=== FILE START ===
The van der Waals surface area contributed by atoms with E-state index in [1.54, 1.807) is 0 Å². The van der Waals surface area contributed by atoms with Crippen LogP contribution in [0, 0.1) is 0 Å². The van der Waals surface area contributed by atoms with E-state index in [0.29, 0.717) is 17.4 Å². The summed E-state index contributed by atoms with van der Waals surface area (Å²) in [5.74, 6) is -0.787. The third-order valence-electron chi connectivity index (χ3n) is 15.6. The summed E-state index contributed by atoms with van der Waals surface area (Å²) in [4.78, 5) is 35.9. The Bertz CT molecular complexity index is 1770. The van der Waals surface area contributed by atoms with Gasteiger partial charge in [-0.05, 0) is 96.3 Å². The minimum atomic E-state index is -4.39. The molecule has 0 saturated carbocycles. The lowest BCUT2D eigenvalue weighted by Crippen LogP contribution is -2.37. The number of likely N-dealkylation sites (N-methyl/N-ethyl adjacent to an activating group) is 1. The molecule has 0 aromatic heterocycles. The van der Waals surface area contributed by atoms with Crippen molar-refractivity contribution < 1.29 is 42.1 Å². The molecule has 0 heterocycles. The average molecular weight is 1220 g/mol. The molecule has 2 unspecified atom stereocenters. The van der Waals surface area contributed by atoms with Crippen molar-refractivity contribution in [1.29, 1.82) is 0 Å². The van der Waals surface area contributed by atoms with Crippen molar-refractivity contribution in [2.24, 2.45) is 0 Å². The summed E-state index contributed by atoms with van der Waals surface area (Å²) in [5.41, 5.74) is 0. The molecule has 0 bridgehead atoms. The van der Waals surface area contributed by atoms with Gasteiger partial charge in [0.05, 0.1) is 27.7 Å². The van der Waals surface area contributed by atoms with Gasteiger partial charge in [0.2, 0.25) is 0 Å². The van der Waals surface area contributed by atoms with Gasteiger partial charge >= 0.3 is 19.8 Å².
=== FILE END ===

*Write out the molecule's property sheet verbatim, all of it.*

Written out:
The van der Waals surface area contributed by atoms with E-state index in [1.54, 1.807) is 0 Å². The van der Waals surface area contributed by atoms with Crippen LogP contribution in [0, 0.1) is 0 Å². The van der Waals surface area contributed by atoms with E-state index in [0.29, 0.717) is 17.4 Å². The summed E-state index contributed by atoms with van der Waals surface area (Å²) in [5.74, 6) is -0.787. The third-order valence-electron chi connectivity index (χ3n) is 15.6. The summed E-state index contributed by atoms with van der Waals surface area (Å²) in [4.78, 5) is 35.9. The Bertz CT molecular complexity index is 1770. The van der Waals surface area contributed by atoms with Gasteiger partial charge in [-0.05, 0) is 96.3 Å². The minimum atomic E-state index is -4.39. The molecule has 0 saturated carbocycles. The lowest BCUT2D eigenvalue weighted by Crippen LogP contribution is -2.37. The number of likely N-dealkylation sites (N-methyl/N-ethyl adjacent to an activating group) is 1. The molecule has 0 aromatic heterocycles. The van der Waals surface area contributed by atoms with Crippen molar-refractivity contribution < 1.29 is 42.1 Å². The molecule has 0 heterocycles. The average molecular weight is 1220 g/mol. The molecule has 2 unspecified atom stereocenters. The van der Waals surface area contributed by atoms with Crippen molar-refractivity contribution in [1.29, 1.82) is 0 Å². The van der Waals surface area contributed by atoms with Crippen molar-refractivity contribution in [2.24, 2.45) is 0 Å². The summed E-state index contributed by atoms with van der Waals surface area (Å²) in [5.41, 5.74) is 0. The molecule has 0 bridgehead atoms. The van der Waals surface area contributed by atoms with Gasteiger partial charge in [0.05, 0.1) is 27.7 Å². The van der Waals surface area contributed by atoms with Gasteiger partial charge in [0.2, 0.25) is 0 Å². The van der Waals surface area contributed by atoms with Gasteiger partial charge >= 0.3 is 19.8 Å².